Avoiding Mechanical Garden Work in the Rain

  • Whatever modern safety devices are built into electrical machinery, by and large electrically-driven agricultural machinery, used in the rain, is a potentially dangerous situation. It’s really worth avoiding.
  • Mowers and tractors also need to be considered carefully. The ground can become very slippery, very quickly, when it rains. Slipping over on wet grass while using power tools or a mower, can be very dangerous even if you have cut-out switches in place etc. Even heavier duty tractors and mowers can be a challenge at times when the ground is wet, particularly if it is uneven and there are inclines to negotiate. As an aside, mowing wet grass is usually considered a bad idea as it just sticks to everything and clogs up the mower.
  • Another related weather risk to watch out for is high wind whether with or without rain. Perching at the top of a ladder trying to prune high branches with a chainsaw is an accident waiting to happen.
  • If it’s raining heavily, people are often inclined to put on some form of waterproof clothing. That adds bulk to your frame and possible loose and baggier materials that will be ideal for getting caught in moving parts.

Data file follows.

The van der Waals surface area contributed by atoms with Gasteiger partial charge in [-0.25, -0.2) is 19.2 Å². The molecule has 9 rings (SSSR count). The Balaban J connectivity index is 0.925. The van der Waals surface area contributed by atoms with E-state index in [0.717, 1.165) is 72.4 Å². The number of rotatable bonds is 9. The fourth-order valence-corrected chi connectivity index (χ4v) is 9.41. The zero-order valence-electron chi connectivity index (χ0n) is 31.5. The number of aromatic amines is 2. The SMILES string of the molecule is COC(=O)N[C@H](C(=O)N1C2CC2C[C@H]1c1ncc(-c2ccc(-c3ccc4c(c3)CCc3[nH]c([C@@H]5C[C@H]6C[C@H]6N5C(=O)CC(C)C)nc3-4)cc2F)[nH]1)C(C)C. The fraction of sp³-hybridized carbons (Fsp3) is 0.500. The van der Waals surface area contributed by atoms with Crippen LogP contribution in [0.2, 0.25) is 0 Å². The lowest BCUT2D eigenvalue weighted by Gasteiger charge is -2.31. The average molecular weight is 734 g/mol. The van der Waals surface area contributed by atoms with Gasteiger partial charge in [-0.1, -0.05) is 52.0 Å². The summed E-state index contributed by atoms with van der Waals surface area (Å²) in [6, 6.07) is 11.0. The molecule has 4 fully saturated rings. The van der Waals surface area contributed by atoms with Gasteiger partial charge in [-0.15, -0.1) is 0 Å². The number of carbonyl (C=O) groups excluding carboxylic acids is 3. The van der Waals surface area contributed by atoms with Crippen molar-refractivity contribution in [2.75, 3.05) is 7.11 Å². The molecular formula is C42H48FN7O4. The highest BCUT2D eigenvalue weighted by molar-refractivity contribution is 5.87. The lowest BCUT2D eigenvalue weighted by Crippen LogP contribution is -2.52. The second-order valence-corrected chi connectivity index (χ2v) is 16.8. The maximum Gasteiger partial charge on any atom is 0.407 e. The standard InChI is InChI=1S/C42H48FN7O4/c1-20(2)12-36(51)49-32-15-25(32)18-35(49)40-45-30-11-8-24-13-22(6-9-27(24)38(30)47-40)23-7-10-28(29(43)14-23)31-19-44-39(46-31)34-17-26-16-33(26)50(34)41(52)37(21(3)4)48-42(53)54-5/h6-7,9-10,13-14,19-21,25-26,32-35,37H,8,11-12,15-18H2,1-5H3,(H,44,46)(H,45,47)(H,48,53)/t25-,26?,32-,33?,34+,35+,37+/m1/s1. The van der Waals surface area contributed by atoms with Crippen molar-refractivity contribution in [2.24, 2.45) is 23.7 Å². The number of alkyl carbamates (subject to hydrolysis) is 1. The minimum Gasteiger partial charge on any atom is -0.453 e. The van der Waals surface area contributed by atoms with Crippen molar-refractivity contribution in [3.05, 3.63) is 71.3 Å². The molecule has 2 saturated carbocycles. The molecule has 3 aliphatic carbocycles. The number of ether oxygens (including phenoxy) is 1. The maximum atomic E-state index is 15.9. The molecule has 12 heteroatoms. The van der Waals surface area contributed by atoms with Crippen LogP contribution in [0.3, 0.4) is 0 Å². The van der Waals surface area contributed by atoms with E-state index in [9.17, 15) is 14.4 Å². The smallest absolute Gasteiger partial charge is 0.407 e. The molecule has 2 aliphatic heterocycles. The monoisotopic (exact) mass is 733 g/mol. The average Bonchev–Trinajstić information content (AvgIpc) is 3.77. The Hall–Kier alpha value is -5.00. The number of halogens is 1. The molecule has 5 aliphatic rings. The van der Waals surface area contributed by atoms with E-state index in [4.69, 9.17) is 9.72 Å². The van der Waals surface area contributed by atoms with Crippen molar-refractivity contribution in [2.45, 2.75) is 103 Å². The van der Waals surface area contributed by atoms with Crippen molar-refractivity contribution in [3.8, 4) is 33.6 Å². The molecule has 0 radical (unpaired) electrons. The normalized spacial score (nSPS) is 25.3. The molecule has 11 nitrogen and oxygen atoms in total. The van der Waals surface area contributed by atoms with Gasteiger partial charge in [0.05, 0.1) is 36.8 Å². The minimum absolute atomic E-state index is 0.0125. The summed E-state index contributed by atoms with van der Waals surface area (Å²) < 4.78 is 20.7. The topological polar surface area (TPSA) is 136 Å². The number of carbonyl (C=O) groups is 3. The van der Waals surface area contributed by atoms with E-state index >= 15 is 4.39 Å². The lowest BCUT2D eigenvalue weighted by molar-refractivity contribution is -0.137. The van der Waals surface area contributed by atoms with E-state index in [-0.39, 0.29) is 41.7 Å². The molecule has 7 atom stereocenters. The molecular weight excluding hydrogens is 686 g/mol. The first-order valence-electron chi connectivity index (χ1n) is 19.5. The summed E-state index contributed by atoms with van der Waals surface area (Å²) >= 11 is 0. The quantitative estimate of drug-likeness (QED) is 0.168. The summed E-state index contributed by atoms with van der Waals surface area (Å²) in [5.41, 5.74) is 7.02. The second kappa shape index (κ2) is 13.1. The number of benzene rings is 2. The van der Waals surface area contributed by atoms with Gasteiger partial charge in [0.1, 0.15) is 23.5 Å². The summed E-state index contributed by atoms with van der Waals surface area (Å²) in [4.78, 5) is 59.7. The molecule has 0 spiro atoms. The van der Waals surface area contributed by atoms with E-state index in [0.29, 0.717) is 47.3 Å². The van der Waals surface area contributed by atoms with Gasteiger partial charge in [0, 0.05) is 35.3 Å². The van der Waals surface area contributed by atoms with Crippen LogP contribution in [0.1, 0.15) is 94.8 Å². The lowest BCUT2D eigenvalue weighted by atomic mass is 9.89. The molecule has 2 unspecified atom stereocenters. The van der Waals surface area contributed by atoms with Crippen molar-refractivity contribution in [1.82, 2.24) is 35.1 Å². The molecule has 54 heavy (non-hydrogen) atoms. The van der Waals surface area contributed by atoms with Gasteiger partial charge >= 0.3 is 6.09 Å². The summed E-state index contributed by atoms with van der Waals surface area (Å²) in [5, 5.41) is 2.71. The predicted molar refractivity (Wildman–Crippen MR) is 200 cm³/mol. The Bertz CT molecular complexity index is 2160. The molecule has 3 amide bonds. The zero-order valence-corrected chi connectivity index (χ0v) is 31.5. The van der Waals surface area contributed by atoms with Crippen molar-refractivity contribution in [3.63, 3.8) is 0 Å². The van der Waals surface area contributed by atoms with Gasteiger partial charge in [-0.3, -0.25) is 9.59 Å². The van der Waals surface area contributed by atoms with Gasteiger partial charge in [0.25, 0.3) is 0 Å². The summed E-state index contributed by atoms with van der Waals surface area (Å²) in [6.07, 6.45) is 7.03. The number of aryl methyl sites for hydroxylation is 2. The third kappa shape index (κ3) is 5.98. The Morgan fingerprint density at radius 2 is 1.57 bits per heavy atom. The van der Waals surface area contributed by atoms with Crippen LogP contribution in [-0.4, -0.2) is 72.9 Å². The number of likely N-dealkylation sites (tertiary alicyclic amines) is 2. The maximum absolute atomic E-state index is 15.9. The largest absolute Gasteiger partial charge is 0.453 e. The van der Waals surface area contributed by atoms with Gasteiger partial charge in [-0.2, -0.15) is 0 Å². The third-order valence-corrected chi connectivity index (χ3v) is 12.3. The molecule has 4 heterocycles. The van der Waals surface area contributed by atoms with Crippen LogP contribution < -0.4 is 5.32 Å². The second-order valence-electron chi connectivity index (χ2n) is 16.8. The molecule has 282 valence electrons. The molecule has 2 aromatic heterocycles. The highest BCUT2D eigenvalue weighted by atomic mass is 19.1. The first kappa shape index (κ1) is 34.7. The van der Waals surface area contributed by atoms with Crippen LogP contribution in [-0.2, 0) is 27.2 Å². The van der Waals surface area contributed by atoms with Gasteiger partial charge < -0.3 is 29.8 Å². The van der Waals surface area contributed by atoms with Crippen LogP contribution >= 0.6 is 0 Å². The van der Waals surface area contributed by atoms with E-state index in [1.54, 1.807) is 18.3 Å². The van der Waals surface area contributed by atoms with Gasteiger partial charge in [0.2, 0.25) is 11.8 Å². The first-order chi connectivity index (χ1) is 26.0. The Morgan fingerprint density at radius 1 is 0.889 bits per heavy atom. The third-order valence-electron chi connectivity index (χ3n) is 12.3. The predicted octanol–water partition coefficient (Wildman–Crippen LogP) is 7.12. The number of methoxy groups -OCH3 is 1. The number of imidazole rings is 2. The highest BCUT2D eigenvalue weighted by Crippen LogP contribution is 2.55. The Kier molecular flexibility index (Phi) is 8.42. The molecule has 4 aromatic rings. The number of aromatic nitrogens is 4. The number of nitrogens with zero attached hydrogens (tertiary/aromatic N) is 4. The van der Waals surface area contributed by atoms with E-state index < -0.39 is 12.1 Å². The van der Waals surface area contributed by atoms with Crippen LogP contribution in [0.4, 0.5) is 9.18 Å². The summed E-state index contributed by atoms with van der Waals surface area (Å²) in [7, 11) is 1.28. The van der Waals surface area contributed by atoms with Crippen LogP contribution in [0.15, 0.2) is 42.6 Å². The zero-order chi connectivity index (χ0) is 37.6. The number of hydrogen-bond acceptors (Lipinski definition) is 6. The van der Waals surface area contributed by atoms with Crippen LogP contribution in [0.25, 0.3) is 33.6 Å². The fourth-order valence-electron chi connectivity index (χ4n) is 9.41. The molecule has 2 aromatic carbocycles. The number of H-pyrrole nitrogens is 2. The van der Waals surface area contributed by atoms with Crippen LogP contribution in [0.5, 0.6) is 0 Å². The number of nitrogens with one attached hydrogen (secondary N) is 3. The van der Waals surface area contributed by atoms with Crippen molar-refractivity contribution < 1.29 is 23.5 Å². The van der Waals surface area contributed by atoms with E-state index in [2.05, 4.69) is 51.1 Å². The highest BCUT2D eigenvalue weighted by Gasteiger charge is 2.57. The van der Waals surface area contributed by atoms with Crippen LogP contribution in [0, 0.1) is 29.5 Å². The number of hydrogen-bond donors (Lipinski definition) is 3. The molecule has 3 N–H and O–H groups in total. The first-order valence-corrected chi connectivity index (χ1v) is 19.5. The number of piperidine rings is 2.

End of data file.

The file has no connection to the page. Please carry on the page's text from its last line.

The moral of the tale is to park your machinery up until the rain and winds have passed.

Of course, there are plenty of gardening jobs you can get on with in poor weather. Things like light hand pruning, weeding, minor construction or renovation jobs on fencing – they’re all possible. Likewise for patching up the externals of garden sheds etc.

Remember though that digging is likely to be hard work in the rain, as the soil can rapidly become waterlogged and sticky as well as a lot heavier due to the water content. Planting out might or might not be OK. Some plants will relish a mildly damper soil as their roots become established but if the ground is really waterlogged after or during a torrent, those same plants might object.